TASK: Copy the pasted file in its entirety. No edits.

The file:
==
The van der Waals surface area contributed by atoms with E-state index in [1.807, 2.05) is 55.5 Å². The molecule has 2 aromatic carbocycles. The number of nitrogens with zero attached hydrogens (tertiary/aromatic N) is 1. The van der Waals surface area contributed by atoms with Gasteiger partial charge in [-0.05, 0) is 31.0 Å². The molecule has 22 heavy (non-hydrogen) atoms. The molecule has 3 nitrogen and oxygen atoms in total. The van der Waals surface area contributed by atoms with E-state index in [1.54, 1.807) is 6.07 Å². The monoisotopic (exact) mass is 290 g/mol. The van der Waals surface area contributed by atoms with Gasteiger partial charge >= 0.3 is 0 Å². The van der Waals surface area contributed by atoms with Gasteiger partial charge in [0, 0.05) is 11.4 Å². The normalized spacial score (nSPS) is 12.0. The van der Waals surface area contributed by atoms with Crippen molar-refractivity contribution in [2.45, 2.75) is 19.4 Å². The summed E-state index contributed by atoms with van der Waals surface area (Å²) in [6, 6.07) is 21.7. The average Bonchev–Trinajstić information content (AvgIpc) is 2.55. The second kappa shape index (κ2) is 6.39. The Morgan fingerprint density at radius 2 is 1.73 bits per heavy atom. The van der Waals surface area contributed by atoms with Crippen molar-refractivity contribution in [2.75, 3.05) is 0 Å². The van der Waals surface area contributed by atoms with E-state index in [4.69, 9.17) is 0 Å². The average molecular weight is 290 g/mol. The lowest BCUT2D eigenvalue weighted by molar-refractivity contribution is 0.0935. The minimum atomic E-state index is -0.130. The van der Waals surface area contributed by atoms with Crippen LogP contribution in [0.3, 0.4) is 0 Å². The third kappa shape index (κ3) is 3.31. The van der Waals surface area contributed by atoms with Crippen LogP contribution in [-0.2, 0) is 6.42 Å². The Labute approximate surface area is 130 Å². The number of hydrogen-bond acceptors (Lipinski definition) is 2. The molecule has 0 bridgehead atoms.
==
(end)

The van der Waals surface area contributed by atoms with E-state index in [1.807, 2.05) is 55.5 Å². The molecule has 2 aromatic carbocycles. The number of nitrogens with zero attached hydrogens (tertiary/aromatic N) is 1. The van der Waals surface area contributed by atoms with Gasteiger partial charge in [-0.05, 0) is 31.0 Å². The molecule has 22 heavy (non-hydrogen) atoms. The molecule has 3 nitrogen and oxygen atoms in total. The van der Waals surface area contributed by atoms with E-state index in [1.54, 1.807) is 6.07 Å². The monoisotopic (exact) mass is 290 g/mol. The van der Waals surface area contributed by atoms with Gasteiger partial charge >= 0.3 is 0 Å². The van der Waals surface area contributed by atoms with Gasteiger partial charge in [0, 0.05) is 11.4 Å². The normalized spacial score (nSPS) is 12.0. The van der Waals surface area contributed by atoms with Crippen molar-refractivity contribution in [2.45, 2.75) is 19.4 Å². The summed E-state index contributed by atoms with van der Waals surface area (Å²) in [6, 6.07) is 21.7. The average Bonchev–Trinajstić information content (AvgIpc) is 2.55. The second kappa shape index (κ2) is 6.39. The Morgan fingerprint density at radius 2 is 1.73 bits per heavy atom. The van der Waals surface area contributed by atoms with Crippen molar-refractivity contribution in [2.75, 3.05) is 0 Å². The van der Waals surface area contributed by atoms with E-state index in [4.69, 9.17) is 0 Å². The average molecular weight is 290 g/mol. The lowest BCUT2D eigenvalue weighted by molar-refractivity contribution is 0.0935. The minimum atomic E-state index is -0.130. The van der Waals surface area contributed by atoms with Crippen LogP contribution in [0.3, 0.4) is 0 Å². The third kappa shape index (κ3) is 3.31. The van der Waals surface area contributed by atoms with Crippen LogP contribution in [-0.2, 0) is 6.42 Å². The Labute approximate surface area is 130 Å². The number of hydrogen-bond acceptors (Lipinski definition) is 2. The molecule has 0 bridgehead atoms.